Notes on Territory
Tipping Points in International Law, Jean D'Aspremont, John Haskell, eds., Cambridge University Press, Forthcoming
17 Pages Posted: 25 Nov 2020
Discussions about territoriality and deterritorialization regularly assume territory to be a mere object. The question is what is done with territory, but not what it is. Consequently, when we theorize, we mostly speak not of territory but of territoriality and its counterpart extraterritoriality, or of territorialization and its alleged counterpart deterritorialization. In order to be able to draw such distinctions meaningfully, we would of course have to have a concept of territory. Because we do not, territoriality and deterritorialization are unclear concepts, bound to create misunderstandings.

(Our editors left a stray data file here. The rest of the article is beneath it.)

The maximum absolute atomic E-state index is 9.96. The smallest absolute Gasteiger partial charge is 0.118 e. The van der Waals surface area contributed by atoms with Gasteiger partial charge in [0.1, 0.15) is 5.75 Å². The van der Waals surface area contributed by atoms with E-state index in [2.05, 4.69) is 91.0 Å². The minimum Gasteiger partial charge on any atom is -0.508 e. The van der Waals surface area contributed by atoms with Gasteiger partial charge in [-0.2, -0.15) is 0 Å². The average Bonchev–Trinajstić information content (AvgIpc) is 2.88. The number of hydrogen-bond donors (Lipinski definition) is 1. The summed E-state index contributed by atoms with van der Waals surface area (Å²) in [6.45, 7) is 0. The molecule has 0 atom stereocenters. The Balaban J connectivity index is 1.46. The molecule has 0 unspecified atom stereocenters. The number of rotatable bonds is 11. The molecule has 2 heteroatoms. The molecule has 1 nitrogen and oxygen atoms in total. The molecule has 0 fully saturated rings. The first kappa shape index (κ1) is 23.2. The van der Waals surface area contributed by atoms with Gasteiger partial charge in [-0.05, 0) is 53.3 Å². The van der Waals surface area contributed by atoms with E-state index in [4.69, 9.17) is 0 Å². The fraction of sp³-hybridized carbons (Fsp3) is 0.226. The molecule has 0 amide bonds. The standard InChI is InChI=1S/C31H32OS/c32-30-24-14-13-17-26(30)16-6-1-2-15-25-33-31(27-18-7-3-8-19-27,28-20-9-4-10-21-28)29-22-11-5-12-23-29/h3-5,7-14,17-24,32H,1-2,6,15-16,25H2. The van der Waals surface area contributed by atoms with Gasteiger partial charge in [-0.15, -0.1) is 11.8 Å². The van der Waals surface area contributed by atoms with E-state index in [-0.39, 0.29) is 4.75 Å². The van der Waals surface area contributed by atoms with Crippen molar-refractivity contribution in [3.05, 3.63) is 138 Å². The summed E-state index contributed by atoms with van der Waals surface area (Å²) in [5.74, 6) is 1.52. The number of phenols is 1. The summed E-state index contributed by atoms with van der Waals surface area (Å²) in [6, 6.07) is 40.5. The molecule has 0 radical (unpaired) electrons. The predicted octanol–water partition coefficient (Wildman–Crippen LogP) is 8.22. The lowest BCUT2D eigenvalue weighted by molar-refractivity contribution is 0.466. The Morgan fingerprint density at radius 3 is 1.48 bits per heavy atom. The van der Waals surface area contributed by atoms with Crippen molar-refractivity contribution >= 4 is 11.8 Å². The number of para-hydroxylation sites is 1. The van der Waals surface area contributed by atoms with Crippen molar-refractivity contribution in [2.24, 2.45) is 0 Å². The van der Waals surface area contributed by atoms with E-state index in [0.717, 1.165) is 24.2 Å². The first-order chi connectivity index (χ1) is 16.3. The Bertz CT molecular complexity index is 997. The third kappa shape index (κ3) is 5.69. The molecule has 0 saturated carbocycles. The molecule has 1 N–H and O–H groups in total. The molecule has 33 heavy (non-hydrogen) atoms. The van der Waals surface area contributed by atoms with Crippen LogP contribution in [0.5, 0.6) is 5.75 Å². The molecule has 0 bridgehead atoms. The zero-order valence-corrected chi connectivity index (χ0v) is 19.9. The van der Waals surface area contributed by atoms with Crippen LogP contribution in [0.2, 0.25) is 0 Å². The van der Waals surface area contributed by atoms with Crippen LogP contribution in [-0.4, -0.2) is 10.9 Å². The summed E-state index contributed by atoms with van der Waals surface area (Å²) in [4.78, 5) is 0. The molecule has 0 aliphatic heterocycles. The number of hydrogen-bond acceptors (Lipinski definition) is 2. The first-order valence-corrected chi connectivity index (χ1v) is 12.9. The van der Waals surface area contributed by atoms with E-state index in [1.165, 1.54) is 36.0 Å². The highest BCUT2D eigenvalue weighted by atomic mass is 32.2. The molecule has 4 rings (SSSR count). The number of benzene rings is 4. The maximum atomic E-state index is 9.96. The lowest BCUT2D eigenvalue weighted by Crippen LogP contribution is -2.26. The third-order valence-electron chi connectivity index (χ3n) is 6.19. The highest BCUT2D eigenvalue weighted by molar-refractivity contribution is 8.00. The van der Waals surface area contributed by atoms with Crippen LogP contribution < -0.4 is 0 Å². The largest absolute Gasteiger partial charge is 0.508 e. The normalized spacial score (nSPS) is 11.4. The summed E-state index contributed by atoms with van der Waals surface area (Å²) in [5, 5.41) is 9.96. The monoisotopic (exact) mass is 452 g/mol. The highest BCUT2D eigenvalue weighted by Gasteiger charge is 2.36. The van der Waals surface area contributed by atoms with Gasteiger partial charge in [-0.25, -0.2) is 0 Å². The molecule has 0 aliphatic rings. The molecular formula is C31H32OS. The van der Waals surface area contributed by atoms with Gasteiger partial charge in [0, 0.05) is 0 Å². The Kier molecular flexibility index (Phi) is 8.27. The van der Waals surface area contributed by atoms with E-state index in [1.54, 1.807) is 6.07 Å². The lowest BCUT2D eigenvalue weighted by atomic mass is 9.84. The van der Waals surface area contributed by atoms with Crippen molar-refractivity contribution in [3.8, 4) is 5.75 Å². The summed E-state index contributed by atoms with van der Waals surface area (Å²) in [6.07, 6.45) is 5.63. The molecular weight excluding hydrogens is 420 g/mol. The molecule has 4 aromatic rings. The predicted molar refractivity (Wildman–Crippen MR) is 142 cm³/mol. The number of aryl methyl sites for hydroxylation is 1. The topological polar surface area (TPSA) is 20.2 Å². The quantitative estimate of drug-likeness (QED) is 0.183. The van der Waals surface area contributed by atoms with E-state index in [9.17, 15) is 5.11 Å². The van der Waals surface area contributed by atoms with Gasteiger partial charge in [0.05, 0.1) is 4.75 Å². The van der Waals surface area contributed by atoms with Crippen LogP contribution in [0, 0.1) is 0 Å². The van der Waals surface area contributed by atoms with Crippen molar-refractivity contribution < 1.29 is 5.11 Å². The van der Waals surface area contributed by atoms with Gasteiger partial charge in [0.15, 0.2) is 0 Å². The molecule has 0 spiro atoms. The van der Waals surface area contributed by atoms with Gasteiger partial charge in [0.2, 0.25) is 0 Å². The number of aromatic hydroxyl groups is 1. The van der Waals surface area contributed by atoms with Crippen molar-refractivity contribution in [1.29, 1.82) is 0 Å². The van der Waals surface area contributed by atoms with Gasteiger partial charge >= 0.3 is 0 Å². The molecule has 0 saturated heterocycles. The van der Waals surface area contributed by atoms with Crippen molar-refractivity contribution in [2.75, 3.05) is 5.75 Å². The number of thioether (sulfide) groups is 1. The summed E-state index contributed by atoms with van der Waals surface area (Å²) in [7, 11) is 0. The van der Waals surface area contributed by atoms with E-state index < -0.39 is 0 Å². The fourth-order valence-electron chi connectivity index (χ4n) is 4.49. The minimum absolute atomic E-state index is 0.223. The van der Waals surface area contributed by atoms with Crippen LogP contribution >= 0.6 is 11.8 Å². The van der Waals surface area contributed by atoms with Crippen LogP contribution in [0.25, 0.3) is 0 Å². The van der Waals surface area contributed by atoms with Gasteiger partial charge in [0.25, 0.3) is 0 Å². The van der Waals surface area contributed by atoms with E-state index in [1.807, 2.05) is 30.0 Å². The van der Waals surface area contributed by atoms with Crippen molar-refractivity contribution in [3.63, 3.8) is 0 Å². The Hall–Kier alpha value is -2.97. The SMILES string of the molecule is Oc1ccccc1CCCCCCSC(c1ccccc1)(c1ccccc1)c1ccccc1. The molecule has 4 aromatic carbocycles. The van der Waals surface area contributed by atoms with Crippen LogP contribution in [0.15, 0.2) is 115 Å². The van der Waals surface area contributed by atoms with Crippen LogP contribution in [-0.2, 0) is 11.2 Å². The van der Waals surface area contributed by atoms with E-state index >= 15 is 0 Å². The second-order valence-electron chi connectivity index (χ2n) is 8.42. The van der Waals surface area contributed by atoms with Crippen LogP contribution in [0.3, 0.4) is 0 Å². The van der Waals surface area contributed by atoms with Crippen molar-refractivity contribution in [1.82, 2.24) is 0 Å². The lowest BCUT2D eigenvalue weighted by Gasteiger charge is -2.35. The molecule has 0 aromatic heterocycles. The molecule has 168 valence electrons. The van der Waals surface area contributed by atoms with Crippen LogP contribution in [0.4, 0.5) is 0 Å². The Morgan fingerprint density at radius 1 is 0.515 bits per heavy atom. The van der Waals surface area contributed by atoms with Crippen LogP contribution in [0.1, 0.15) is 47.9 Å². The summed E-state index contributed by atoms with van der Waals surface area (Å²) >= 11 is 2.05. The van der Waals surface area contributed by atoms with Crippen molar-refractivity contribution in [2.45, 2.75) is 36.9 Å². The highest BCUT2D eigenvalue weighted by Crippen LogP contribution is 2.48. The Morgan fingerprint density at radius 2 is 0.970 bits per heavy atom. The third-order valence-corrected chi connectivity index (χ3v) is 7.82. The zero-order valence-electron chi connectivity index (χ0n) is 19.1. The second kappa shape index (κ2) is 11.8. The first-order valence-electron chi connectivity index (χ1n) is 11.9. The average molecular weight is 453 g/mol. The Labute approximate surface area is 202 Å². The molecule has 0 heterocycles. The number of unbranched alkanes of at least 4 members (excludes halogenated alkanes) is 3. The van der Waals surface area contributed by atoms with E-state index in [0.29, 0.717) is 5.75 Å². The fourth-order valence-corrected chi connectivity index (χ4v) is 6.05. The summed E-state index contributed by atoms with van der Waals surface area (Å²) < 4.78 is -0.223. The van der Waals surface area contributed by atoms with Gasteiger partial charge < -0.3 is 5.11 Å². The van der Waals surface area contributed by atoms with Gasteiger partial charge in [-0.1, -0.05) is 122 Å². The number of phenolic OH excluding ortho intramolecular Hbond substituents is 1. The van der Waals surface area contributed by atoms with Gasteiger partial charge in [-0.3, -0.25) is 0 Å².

The assumption of territory as a mere fact conceals the degree to which territory is actually constructed. Territory is not merely “there,” to be appropriated by those who find it, to be transferred, occupied, seceded. Rather, territory is the result of specific techniques—agricultural techniques of land, geographical techniques of borders, and, most importantly for international law, legal techniques. Territory is both the object of legal regulations and its result: it is created by law, and it in turn creates law.
By shifting the conceptual boundaries of territory, we shift the boundaries between what needs special justification and what does not. But we do not change the nature of law as being an order of inclusion and exclusion.
Note: This pre-print is published in the Max Planck Private Law Research Paper Series with the permission of the rights owner, Cambridge University Press, in accordance with its Green Open Access Books Policy, Version 2.0.
Keywords: Territoriality, Legal geography, Sovereignty, International law
Suggested Citation: Suggested Citation